Most babies are born head first, with the face down. In about 3% to 4% of births, however, the buttocks or feet are the first to emerge. There are several types of breech birth:

  • In a frank breech, the thighs are flexed and the legs are extended. In the womb, the fetus looks like it's folded in half at the middle, with its feet near its head; its buttocks are closest to the birth canal and are the first to emerge. 65% of breech births are frank.
  • In a complete breech, the thighs, hips, and knees are flexed, so that the fetus is in a fetal position. Again, it is born butt-first. These constitute 10% of breech births.
  • In an incomplete or footling breech, one or both of the fetus's thighs are extended, with one or both knees below the buttocks, so that a foot or a knee emerges first. 25% of breech births are this type.

Very premature fetuses are more prone to breech birth because before 36 weeks the wee mite moves around a lot in the womb, after which it usually spontaneously assumes a head-down position. Besides prematurity, other risk factors for breech delivery include multiple fetuses, uterine abnormalities, fetal abnormalities, or fibroids. A breech baby is generally identified by abdominal palpation or vaginal examination and confirmed by ultrasound, after which the mother may attempt to remedy the situation by lying with her feet higher than her head for several minutes a few times a day, or by having a specialist perform a technique called external version. This involves applying pressure on the abdominal wall to attempt to force the fetus to change position; it's successful about 50% of the time, though occasionally the wee tike may rotate back to the breech position.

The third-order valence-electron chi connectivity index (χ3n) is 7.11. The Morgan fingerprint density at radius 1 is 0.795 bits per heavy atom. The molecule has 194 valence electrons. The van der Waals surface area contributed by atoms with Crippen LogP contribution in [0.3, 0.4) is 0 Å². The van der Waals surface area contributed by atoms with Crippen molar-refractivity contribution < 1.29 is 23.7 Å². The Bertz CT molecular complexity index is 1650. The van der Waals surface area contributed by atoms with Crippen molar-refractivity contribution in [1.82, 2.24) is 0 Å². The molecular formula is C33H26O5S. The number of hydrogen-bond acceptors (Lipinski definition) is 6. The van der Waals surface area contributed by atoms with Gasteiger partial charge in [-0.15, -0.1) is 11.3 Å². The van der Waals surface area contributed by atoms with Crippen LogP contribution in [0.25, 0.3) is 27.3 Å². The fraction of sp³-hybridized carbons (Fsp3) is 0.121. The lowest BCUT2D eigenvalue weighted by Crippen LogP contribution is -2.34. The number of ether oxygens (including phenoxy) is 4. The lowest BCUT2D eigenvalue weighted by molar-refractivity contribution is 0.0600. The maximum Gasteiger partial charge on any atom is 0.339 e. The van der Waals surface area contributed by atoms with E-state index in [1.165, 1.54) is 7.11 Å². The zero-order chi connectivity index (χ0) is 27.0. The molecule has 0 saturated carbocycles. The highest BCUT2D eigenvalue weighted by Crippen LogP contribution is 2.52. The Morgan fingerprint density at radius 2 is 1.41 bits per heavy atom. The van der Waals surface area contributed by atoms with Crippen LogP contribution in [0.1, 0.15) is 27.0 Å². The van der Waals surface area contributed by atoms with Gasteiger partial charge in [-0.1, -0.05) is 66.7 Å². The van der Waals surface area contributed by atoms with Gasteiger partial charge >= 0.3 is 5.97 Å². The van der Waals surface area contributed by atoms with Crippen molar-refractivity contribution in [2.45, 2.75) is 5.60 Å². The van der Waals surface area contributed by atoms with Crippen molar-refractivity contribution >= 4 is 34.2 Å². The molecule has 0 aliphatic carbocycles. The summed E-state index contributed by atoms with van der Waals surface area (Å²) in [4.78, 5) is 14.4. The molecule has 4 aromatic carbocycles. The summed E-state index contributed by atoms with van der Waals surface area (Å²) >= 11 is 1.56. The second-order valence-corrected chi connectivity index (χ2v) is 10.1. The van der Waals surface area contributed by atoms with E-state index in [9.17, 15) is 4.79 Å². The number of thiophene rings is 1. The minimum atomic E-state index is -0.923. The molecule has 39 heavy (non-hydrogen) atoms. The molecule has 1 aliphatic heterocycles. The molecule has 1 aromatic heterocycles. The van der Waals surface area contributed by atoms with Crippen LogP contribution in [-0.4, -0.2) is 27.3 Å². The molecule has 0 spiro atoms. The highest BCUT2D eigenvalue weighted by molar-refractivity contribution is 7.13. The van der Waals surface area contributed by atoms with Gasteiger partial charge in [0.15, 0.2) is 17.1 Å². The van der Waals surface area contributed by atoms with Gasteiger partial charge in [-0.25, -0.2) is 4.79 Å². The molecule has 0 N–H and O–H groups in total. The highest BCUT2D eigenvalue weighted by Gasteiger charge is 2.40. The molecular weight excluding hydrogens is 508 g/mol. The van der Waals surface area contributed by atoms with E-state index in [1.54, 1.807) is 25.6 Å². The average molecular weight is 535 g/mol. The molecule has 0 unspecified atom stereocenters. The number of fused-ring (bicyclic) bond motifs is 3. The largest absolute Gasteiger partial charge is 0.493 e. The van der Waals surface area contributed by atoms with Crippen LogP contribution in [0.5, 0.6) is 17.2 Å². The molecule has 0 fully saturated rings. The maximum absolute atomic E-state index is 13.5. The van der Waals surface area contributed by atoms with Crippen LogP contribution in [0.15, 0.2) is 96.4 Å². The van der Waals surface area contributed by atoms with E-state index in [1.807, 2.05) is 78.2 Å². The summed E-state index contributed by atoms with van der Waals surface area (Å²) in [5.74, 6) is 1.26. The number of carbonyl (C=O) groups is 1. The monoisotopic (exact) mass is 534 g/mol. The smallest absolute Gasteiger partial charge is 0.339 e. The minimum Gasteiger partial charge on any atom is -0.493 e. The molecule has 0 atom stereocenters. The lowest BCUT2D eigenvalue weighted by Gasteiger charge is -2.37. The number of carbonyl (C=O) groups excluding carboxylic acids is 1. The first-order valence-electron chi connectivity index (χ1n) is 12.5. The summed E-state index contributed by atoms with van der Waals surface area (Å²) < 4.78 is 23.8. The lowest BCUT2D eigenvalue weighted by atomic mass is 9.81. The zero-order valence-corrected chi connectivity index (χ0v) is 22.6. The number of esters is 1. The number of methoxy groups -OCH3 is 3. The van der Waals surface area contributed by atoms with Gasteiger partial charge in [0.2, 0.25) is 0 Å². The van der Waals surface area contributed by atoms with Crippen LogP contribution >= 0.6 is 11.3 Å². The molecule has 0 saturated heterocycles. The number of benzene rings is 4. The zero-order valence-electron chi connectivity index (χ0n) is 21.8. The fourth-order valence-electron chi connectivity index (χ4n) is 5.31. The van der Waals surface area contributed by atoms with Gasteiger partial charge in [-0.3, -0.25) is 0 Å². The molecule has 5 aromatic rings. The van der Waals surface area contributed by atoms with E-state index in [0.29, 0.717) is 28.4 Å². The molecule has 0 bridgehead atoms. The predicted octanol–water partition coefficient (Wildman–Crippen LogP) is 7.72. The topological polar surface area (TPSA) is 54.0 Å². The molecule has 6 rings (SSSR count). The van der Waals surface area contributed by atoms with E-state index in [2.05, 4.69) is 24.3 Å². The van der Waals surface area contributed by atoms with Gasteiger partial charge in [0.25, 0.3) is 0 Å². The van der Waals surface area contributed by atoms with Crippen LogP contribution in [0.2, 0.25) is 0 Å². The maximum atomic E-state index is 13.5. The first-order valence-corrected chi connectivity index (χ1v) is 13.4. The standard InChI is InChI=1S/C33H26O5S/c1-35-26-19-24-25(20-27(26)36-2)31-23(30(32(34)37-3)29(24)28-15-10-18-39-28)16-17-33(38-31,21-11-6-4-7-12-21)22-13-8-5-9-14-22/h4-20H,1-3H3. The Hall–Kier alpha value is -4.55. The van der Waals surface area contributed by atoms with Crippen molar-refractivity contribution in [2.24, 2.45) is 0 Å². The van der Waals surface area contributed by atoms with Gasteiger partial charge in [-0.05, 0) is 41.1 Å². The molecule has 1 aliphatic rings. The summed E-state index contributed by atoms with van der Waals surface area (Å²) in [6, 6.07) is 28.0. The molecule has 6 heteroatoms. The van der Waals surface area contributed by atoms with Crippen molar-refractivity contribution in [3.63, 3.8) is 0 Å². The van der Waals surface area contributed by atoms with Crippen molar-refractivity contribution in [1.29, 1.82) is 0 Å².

Most western doctors deal with a breech birth by performing a Caesarean section, but in fact the majority of women whose fetuses are in a frank breech can achieve normal vaginal birth. When the time comes, the mother should be in a semi-reclining position, and not squatting, as is more normal with regular birth, for this may cause the baby's arms to be swept up over its head as it's being born, potentially causing damage. The mother should not be urged to push before the cervix is fully dilated; when the baby is ready to be born, she will begin to push naturally, and she must do so continuously to properly expel the baby; she should conserve her strength until that time. Once the baby is born to the navel – affectionately known as the "hang your hat on the butt" position – the mother must push continuously, for the baby could suffocate if not fully expelled within 5 minutes. The most dangerous situation is if the baby's back is towards the mother's back; in such a case, the midwife may have to manually rotate the baby as it's emerging. The person delivering the baby must also be careful to ease the pressure on the baby's neck as it's being born, as there is a risk of spinal cord damage. In general, however, more damage is done by exerting undue force on the baby to get it out than by the baby getting stuck; an experienced midwife will know how to encourage the baby to emerge naturally and successfully.

For an excellent website describing breech births and how they can be managed at home, see Moondragon Birthing Services' website at http://www.geocities.com/HotSprings/Spa/9786/obgyn37.html
Note, though, that this is a very woman-friendly, home-birth oriented organization. Doctors are more likely to favour hospital births and C-sections with breech births.

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